We hope you are well rested after the weekend, we certainly earned our rest after a very busy Friday at the YMCA preparing a lunch for around 100 people, see how we got on here (including my night before prep, complete with swimming goggles)!
It was such a great, fulfilling afternoon and I really enjoyed spending time with the team. Everything went very smoothly – so much so, Emma was panicking about not being panicky enough!! We definitely showed our effectiveness, working as a team.
I was certainly ready for a wine after that day, but I am proud to say that I resisted and I have almost completed dry January, roll on Friday!
We’re now discussing doing the sleep easy with the YMCA, where we would be sponsored to sleep outside for one night for those who are at risk of homelessness and poverty in Derby and Derbyshire so watch this space for any updates from us on this. We’re working on convincing everyone!
For this week’s blog, I’ve been getting a sense of déjà vu.
The government have issued a consultation paper on re-introducing fees in employment tribunals and the Employment Appeal Tribunal.
Back in 2013, fees were introduced meaning that wannabe claimants had to pay £390 to bring a straight forward claim, while for more complicated matters, fees totalled £1,200.
I can hear you rejoicing as I type those words but hold fire.
First! This is only a consultation at this stage. There’s no guarantee it’s going to happen for a whole host of reasons.
- There’s previous case law that ruled previous fee regimes unlawful (although this does not seem an unreasonable proposal given the low fees);
- Lots of consultations come to nothing (how many have we seen in recent years and never heard about again?) and
- It’s looking like there’s going to be a massive amount of political upheaval in the next 12 months. So, by the time the consultation is complete, and legislation is drafted, we may have a new government and it may not be top of their priorities to re-introduce fees. Although… that being said, they may well be able to get it through in time, and then a Labour government may not have the inclination to reverse the decision.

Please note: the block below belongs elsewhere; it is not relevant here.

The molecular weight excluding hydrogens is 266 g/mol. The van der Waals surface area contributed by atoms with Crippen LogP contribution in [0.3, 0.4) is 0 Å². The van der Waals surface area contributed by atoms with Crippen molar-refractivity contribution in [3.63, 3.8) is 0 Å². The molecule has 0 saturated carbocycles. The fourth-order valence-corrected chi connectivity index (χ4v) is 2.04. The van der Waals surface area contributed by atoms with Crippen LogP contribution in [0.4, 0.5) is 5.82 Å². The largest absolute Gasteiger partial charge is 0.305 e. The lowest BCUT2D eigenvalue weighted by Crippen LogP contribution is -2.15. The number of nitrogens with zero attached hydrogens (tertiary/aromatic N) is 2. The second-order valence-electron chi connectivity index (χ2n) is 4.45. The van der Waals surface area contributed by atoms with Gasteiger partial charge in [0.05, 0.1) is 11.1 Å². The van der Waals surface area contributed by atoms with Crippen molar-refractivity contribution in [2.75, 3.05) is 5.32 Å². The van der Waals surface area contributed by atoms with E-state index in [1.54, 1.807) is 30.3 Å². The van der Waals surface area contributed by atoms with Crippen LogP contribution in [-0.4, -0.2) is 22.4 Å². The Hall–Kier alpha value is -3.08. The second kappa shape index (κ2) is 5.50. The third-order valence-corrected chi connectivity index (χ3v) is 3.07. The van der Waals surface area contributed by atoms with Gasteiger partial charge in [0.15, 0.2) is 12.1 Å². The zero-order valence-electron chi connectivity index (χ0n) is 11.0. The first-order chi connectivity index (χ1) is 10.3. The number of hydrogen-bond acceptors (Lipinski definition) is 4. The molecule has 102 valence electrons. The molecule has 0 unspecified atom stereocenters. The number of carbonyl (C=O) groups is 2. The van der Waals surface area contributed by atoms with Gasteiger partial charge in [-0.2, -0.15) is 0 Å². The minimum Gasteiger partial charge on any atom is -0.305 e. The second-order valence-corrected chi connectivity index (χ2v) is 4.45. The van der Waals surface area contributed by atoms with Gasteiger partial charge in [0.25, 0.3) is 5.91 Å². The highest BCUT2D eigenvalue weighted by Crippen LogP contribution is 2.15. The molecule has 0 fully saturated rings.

Second! When we say that there’s a consultation around the reintroduction of tribunal fees, we aren’t talking big bucks here.
Oh no, the proposed fee is £55 to bring a claim in the employment tribunal. It’s a one-off payment – there will be no further fees payable to make applications as part of ongoing litigation and it doesn’t matter if one person brings the claim or it’s part of a multi-party claim. Plus, it’s proposed that there’d be a “fee remission scheme” for those who genuinely couldn’t afford the fees. Certain claims wouldn’t require fees either (mainly though that’s going to be claims against the national redundancy fund and claims for failure to collectively consult – which are few and far between nowadays). That’s cheap when compared to previous fees, and fees for other courts.
We’ve spoken at length about the increase in tribunal claims we’ve seen in recent years: particularly the increase in spurious claims where somebody brings it to “chance their arm”, given they have nothing to lose.
If the proposed fees were introduced then this could help to reduce some of those spurious claims but looking at what the government is proposing, I’m not entirely convinced that is going to happen to any great effect. If you’re dead set on bringing your claim, you’re likely going to stump up the £55 – particularly if you’ve been in a well-paying job.
If you want to have your say on the reintroduction of fees (you may have lots of feelings about this), then you can write to the MOJ at the following address with your views:
Ministry of Justice
102 Petty France
London SW1H 9AJ
Email: MOJ Fees Policy firstname.lastname@example.org
This needs to be done by 25 March 2024.
In the meantime, tribunal claims seem to be coming thick and fast and Precept, as something of litigation experts, are here to help so give us a call if you get a nasty claim land in your lap.